PNC Bank’s “Grow Up Great” school-readiness program creates strategic community partnerships to help prepare children for success in school and life.
As business leaders from across Illinois search for strategies to improve economic growth, it is becoming increasingly apparent that early childhood education holds a promising key. Many local business organizations recognize the importance school readiness has on building the quality workforce that will decide the state’s future.
While there is no shortage of ways we can work together to make a difference in the lives of students in the state, research indicates that we can achieve the greatest positive impact by taking action before our children even walk through the doors of a classroom. Children entering kindergarten ready to learn are more likely to graduate from high school and move on to post-secondary education.
Education Now, For Later
The benefits of a well-educated workforce include higher salaries, lower unemployment and greater economic stability. The returns on a modest investment in high-quality early education and school readiness initiatives are significant and long-lasting: as much as $16 in long-term savings for every $1 spent, according to a cost-benefit analysis of the High/Scope Perry Preschool Project, an early childhood intervention program that has been in operation for nearly 40 years.
Unfortunately, almost half of the nation’s kindergartners— including many in Illinois—are unprepared for school. Students from underserved households find themselves academically behind their peers by an average of 18 months. The data shows that not only will they never bridge that initial learning gap, it will grow throughout their school lives. This is especially relevant, given that across Illinois, approximately one in four high school freshmen will not graduate.
The effects of an unprepared, undereducated generation are costly today and may be economically devastating tomorrow. As the state faces the harsh realities of growing deficits and decreasing resources, tough decisions are being made regarding the funding of educational programs. It is apparent that early education ought to be a priority—if not an opportunity for increased support—as one area to impact both the near- and long-term future.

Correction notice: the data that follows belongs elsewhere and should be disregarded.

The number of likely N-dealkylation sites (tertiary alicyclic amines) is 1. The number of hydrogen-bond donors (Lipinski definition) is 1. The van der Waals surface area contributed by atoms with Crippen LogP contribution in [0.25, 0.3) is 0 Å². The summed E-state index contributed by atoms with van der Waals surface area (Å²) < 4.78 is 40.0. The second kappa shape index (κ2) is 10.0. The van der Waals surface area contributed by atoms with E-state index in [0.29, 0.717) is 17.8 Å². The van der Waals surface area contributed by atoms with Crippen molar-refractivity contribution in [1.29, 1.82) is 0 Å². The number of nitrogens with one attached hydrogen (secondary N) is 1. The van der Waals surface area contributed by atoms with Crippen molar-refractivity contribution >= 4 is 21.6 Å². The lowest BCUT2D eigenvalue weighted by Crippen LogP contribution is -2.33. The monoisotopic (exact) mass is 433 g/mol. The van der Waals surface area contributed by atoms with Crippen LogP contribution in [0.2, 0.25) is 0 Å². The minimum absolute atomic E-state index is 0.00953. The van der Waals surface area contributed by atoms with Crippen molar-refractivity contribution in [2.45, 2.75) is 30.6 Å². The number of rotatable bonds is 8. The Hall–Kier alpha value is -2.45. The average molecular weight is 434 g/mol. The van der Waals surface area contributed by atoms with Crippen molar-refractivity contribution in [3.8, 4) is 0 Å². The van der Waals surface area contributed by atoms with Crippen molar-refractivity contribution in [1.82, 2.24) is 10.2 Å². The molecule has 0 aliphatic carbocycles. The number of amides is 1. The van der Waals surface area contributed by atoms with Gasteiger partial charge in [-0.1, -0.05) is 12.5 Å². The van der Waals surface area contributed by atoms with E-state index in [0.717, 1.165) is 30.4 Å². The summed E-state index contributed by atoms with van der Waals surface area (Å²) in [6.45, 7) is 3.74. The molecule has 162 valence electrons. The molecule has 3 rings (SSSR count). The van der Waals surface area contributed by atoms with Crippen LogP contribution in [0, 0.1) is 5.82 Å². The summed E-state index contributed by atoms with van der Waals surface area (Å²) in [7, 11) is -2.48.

If we improve early education now, research suggests that Illinois won’t have to spend nearly as much later for special education, remedial job training, correctional facilities and other costs that are a drain on economic growth.
This is not a challenge for schools, educators and interested nonprofits to tackle alone, nor is it an issue from which we can expect immediate change. It will take a collaborative and meaningful effort from the broader community—business, civic and philanthropic—to move the needle. We will also need the patience to see that change through.
Grow Up Great
In support of that goal, PNC created “Grow Up Great,” a multi-year, $350-million school-readiness program to help prepare children for success in school and life. Through our partnerships with nonprofit organizations, educational institutions, schools and Head Start programs, we have launched science, math, arts and financial education programs with key learning centers throughout central Illinois. Our multi-year programs with local partners are designed to reach more than 6,200 children throughout the Peoria area and central Illinois.
Together, these initiatives are helping to ensure that early education programs and resources are a priority throughout all of Illinois. While we are not alone in caring about and working toward improvement, more financial support and collaboration will be needed in the face of an uncertain future and an ongoing need to amplify current efforts. PNC Bank is committed to growing businesses in Illinois and supporting the many communities we serve. We look forward to working alongside our public officials in making that vision a reality with a focused and increased investment in early education. At stake is the future of Illinois, in whose well-being we all have a shared interest. iBi
Doug Stewart is regional president for PNC Bank, Central Illinois.